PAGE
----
OTTAWA, July 22 (Xinhua) -- A footprint of 800 years
old has been unearthed at one of Canada's top archaeological sites in the
western Manitoba Province, scientists announced Tuesday.
The footprint was discovered when archaeologists dug
at the site located in the central area of provincial capital Winnipeg. The area
has a rich history that includes aboriginal camping, the fur trade, the
construction of the railway, waves of immigration and the Industrial Age.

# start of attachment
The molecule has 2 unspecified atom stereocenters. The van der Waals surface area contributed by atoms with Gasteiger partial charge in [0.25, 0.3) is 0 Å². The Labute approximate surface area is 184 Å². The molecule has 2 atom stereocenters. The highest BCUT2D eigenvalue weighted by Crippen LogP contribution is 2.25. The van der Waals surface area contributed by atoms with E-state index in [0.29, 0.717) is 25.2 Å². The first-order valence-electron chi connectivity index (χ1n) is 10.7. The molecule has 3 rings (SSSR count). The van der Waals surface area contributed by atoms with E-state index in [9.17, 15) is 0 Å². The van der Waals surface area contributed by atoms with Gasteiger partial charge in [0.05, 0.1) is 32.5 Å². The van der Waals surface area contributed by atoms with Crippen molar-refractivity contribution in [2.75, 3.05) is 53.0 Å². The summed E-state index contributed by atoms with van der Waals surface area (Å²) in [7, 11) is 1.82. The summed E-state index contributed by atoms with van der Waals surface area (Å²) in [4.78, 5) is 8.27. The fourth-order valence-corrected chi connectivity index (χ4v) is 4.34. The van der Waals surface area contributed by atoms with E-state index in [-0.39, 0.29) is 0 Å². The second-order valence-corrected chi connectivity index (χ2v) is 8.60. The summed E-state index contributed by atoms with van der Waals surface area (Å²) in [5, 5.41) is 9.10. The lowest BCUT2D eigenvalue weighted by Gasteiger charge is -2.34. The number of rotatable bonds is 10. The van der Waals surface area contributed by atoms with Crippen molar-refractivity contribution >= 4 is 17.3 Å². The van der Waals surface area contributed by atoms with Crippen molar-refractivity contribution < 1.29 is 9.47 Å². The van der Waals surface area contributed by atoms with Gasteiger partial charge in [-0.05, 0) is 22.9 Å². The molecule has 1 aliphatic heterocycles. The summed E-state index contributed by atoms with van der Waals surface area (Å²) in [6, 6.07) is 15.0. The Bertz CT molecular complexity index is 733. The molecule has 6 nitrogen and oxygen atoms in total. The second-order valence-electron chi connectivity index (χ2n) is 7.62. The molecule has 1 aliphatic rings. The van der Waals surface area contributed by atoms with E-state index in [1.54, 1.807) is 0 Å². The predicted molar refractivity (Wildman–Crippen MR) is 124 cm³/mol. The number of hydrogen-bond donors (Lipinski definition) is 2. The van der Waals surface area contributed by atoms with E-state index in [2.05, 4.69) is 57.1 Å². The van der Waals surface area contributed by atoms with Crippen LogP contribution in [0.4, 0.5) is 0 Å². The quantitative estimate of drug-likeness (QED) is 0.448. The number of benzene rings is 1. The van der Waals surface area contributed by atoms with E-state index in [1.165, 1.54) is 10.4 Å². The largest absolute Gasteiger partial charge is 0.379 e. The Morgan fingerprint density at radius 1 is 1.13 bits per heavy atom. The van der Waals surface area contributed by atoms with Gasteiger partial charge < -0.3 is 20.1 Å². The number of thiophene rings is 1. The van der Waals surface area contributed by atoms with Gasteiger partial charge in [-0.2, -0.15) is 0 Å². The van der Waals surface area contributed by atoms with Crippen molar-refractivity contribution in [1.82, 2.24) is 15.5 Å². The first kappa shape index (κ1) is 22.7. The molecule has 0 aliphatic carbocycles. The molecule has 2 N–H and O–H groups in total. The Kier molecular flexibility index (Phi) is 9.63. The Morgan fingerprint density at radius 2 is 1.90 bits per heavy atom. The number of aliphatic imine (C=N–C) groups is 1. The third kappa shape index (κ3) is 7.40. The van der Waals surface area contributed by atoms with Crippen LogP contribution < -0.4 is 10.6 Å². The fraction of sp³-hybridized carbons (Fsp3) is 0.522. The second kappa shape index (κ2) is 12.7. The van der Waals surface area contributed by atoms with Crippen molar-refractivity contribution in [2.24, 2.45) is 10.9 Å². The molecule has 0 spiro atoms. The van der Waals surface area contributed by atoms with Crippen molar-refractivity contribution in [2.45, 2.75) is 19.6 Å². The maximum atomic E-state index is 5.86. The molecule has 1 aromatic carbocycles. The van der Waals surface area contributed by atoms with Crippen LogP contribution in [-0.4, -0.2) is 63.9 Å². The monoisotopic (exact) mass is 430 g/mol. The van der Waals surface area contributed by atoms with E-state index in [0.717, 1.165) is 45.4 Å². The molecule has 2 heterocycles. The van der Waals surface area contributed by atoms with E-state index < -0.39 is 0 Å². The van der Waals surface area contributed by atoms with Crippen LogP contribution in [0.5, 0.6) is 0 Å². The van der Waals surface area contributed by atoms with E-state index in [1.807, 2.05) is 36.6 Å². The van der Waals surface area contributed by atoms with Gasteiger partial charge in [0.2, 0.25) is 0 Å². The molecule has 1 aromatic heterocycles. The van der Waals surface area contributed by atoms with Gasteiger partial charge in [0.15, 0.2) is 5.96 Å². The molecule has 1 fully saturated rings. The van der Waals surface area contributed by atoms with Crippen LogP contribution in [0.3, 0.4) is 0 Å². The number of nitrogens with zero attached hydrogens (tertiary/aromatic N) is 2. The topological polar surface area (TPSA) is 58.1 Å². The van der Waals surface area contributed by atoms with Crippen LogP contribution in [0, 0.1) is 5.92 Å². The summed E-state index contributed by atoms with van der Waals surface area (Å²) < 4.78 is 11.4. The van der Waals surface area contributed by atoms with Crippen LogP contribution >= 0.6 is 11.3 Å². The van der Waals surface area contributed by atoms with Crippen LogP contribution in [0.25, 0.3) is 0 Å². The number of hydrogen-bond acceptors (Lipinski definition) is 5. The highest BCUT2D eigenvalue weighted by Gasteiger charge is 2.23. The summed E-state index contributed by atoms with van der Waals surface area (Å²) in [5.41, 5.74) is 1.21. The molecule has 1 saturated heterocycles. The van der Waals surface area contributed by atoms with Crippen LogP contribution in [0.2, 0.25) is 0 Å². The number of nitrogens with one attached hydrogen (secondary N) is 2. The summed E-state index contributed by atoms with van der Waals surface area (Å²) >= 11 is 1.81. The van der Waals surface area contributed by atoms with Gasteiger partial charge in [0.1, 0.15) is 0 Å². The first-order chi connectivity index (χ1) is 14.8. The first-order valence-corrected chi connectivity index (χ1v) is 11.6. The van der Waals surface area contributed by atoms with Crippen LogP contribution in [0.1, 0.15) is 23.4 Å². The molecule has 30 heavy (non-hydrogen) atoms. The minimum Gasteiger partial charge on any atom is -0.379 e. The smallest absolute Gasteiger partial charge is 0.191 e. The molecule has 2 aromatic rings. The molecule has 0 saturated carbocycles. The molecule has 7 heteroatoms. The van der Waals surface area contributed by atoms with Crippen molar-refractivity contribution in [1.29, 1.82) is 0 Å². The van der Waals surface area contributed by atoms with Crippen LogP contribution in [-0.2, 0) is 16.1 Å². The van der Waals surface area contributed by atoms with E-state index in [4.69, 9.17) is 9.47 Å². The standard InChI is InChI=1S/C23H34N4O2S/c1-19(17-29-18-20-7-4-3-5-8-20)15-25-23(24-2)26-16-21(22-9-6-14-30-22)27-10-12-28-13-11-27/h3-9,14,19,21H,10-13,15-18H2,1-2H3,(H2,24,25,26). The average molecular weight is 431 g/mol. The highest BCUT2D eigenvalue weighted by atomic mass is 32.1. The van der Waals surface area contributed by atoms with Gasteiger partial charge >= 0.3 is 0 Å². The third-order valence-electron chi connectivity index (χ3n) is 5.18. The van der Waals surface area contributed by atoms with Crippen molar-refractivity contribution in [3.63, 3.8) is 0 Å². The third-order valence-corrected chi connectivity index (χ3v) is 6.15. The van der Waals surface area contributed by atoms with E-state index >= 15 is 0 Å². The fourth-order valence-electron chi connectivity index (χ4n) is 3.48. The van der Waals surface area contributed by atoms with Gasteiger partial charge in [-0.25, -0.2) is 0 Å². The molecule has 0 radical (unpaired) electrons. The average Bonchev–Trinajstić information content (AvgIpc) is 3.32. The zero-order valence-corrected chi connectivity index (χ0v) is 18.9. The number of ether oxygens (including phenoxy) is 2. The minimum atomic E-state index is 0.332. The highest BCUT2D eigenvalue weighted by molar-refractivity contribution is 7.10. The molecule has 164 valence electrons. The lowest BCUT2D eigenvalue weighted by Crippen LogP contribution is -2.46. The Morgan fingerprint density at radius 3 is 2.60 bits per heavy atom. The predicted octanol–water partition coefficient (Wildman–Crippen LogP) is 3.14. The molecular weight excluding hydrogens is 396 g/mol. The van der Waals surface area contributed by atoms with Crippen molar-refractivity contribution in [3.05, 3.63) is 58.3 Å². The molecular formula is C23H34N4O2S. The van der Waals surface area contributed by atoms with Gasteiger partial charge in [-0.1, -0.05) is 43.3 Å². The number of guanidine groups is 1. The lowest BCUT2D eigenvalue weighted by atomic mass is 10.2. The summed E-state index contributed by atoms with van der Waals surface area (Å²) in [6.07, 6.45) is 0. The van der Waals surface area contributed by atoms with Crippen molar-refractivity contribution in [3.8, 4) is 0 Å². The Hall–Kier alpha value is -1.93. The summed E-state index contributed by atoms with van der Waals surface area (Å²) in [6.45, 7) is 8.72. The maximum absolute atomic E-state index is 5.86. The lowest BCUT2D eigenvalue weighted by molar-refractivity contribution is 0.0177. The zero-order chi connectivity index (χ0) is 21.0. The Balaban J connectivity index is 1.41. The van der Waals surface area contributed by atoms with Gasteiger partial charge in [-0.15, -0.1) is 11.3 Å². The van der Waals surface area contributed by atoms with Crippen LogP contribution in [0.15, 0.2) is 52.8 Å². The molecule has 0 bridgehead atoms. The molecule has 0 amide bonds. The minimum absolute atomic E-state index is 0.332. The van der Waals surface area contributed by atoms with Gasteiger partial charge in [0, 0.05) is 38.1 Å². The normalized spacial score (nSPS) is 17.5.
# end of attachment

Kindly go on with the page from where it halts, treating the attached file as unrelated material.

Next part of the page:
The place has been determined as the future site of
the Canadian Museum for Human Rights and archaeologists have been scraping away
at the site for the basement of the building.
Thousands of artifacts have been uncovered, including
pottery and arrowheads, chief archaeologist Sid Kroeker said.
The footprint, found about two meters below the
surface, was probably left in the mud around 1200 A.D.. Pieces of pottery and
fish remains were found underneath it, he said.
"They stepped down and their foot pressed into the
clay, left a footprint and either the ground dried out and hardened, or it
froze. The next flood episode that came through put down a slightly different
type of sediment, so that the two soils didn't meld together and obliterate it,"